Friday, May 9, 2014

Colombia - Country of Conflicts

La Guajira residents protest against a proposed rerouting of the Rancheria River.
We know that Colombia has the world's longest-running domestic armed conflict, now closing in on a half-century. But Colombia is also a world leader in environmental and other conflicts, according to several recent reports.

The two phenomena, likely, aren't unrelated.

Houses near the Marmato gold mine in Caldas Department.
Mine neighbors won a lawsuit against
the mine for damage to their homes.
A report issued in March by the awkwardly-named Environmental Justice Organizations, Liabilities and Trade (Ejolt) counted 72 environmental conflicts in Colombia, primarily around hydroelectric dams, petroleum production and agroindustrial projects, second only to the 112 conflicts they counted in India. Colombia had far more conflicts even than much bigger countries such as Brazil, where they counted 58. Tiny Ecuador had 48 conflicts, Argentina had 32, Perú 31 and Chile 30, according to Ejolt's count.

The study, which has to be subjective (what exactly rates being a conflict?) still provides a measure of the accelerating exploitation of natural resources in Colombia and across the region, which inevitably generates conflicts between the projects' often impoverished neighbors and the huge corporations carrying out those projects.
The Marmato gold mine in Caldas Department.

For his part, Prof. Mario Alejandro Pérez of the Universidad del Valle, counted 110 environmental conflicts in Colombia, of which he was able to gather sufficient information about 72. (Perez worked with the Ejolt).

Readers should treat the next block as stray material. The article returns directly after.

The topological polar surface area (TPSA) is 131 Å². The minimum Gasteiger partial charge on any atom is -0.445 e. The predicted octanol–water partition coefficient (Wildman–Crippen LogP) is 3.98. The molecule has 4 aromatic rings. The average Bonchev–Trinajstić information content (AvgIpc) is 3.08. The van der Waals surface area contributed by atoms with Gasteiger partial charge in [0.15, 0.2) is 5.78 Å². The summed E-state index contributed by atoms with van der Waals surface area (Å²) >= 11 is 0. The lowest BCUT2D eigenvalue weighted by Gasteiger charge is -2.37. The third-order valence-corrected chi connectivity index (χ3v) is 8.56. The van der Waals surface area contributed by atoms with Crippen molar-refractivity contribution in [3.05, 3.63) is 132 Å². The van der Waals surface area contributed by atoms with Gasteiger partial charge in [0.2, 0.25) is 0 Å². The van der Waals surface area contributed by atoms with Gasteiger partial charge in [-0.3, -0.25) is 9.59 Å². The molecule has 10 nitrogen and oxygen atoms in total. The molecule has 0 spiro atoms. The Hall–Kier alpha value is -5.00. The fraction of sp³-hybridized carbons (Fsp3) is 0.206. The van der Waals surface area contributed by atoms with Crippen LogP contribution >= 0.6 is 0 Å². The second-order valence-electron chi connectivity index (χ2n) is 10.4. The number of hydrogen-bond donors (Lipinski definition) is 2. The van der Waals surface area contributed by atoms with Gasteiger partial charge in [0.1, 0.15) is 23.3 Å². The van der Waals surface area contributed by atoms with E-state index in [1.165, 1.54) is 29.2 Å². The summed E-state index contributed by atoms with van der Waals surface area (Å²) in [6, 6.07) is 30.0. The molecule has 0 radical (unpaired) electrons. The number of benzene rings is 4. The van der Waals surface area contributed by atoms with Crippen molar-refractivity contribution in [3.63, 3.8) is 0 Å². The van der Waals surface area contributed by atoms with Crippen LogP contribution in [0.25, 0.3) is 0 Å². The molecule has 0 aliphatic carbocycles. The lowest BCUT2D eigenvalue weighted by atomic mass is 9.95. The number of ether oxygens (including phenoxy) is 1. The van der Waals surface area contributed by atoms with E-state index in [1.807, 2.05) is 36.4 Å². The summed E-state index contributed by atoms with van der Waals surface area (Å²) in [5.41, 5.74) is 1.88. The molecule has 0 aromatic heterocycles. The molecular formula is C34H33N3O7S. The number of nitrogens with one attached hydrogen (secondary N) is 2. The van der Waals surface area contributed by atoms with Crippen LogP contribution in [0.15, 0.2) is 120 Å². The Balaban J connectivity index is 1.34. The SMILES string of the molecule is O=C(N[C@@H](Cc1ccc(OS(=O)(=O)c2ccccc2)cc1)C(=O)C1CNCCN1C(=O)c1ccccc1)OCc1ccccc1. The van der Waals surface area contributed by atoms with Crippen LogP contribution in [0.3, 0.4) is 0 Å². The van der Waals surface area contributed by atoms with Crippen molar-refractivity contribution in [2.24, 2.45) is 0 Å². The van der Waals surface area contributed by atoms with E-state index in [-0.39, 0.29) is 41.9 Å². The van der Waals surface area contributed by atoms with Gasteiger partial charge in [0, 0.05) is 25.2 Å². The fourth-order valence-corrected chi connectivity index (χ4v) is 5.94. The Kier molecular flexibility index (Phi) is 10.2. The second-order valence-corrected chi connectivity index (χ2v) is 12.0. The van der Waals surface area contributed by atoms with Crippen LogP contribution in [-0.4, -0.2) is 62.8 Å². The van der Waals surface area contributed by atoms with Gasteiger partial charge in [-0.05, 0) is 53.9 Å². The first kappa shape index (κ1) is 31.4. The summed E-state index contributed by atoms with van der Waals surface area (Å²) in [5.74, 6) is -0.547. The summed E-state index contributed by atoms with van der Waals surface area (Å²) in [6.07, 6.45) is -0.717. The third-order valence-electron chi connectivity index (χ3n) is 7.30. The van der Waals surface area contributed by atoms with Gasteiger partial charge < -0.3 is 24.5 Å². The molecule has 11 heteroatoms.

According to Perez, 59% of the conflicts are related to mining and oil production, and slightly more than half involve foreign multinational corporations.

In La Guajira, a desert peninsula, the Cerrejo coal mine has proposed rerouting the Ranchería River to expand the mine. In Caldas Department, owners of the centuries-old Marmato gold mine want to displace a town to expand the mine.

All across the country, many of the generally poor communities near mines and petroleum fields have protested against the health and environmental impacts they suffer, while receiving few benefits.

In recent years, Colombia has opened itself up to resource extraction, including mining and oil drilling, bringing powerful corporations into conflict with poor people and the natural environment. In a nation in which power is very unevenly distributed and poor people feel powerless against sophisticated corporations, it's not surprising that tensions often break out into conflicts, some of them violent.

By Mike Ceaser, of Bogotá Bike Tours

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